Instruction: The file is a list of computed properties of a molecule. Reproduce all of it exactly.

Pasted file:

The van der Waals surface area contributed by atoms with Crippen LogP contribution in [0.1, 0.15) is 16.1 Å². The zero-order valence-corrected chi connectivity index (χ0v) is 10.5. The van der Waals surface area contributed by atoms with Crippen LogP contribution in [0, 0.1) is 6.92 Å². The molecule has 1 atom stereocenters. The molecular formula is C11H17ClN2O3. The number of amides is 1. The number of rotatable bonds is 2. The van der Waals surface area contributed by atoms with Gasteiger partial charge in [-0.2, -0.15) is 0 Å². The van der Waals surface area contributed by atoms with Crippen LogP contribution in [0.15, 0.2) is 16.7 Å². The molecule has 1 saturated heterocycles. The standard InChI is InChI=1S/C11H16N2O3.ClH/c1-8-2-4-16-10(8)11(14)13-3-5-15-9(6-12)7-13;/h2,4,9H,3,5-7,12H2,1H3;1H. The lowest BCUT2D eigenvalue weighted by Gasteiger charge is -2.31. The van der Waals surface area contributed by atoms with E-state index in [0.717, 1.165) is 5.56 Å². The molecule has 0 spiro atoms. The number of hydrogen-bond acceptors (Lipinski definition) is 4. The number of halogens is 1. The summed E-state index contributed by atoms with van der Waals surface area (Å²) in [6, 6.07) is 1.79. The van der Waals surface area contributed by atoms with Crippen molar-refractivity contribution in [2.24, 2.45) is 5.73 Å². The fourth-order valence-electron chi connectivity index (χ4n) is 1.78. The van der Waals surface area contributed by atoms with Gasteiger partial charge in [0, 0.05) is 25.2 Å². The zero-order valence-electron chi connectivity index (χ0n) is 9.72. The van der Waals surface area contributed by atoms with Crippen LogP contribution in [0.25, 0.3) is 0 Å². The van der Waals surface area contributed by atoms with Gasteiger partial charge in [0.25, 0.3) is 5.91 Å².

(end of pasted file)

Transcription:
The van der Waals surface area contributed by atoms with Crippen LogP contribution in [0.1, 0.15) is 16.1 Å². The zero-order valence-corrected chi connectivity index (χ0v) is 10.5. The van der Waals surface area contributed by atoms with Crippen LogP contribution in [0, 0.1) is 6.92 Å². The molecule has 1 atom stereocenters. The molecular formula is C11H17ClN2O3. The number of amides is 1. The number of rotatable bonds is 2. The van der Waals surface area contributed by atoms with Gasteiger partial charge in [-0.2, -0.15) is 0 Å². The van der Waals surface area contributed by atoms with Crippen LogP contribution in [0.15, 0.2) is 16.7 Å². The molecule has 1 saturated heterocycles. The standard InChI is InChI=1S/C11H16N2O3.ClH/c1-8-2-4-16-10(8)11(14)13-3-5-15-9(6-12)7-13;/h2,4,9H,3,5-7,12H2,1H3;1H. The lowest BCUT2D eigenvalue weighted by Gasteiger charge is -2.31. The van der Waals surface area contributed by atoms with E-state index in [0.717, 1.165) is 5.56 Å². The molecule has 0 spiro atoms. The number of hydrogen-bond acceptors (Lipinski definition) is 4. The number of halogens is 1. The summed E-state index contributed by atoms with van der Waals surface area (Å²) in [6, 6.07) is 1.79. The van der Waals surface area contributed by atoms with Crippen molar-refractivity contribution in [2.24, 2.45) is 5.73 Å². The fourth-order valence-electron chi connectivity index (χ4n) is 1.78. The van der Waals surface area contributed by atoms with Gasteiger partial charge in [0, 0.05) is 25.2 Å². The zero-order valence-electron chi connectivity index (χ0n) is 9.72. The van der Waals surface area contributed by atoms with Crippen LogP contribution in [0.25, 0.3) is 0 Å². The van der Waals surface area contributed by atoms with Gasteiger partial charge in [0.25, 0.3) is 5.91 Å².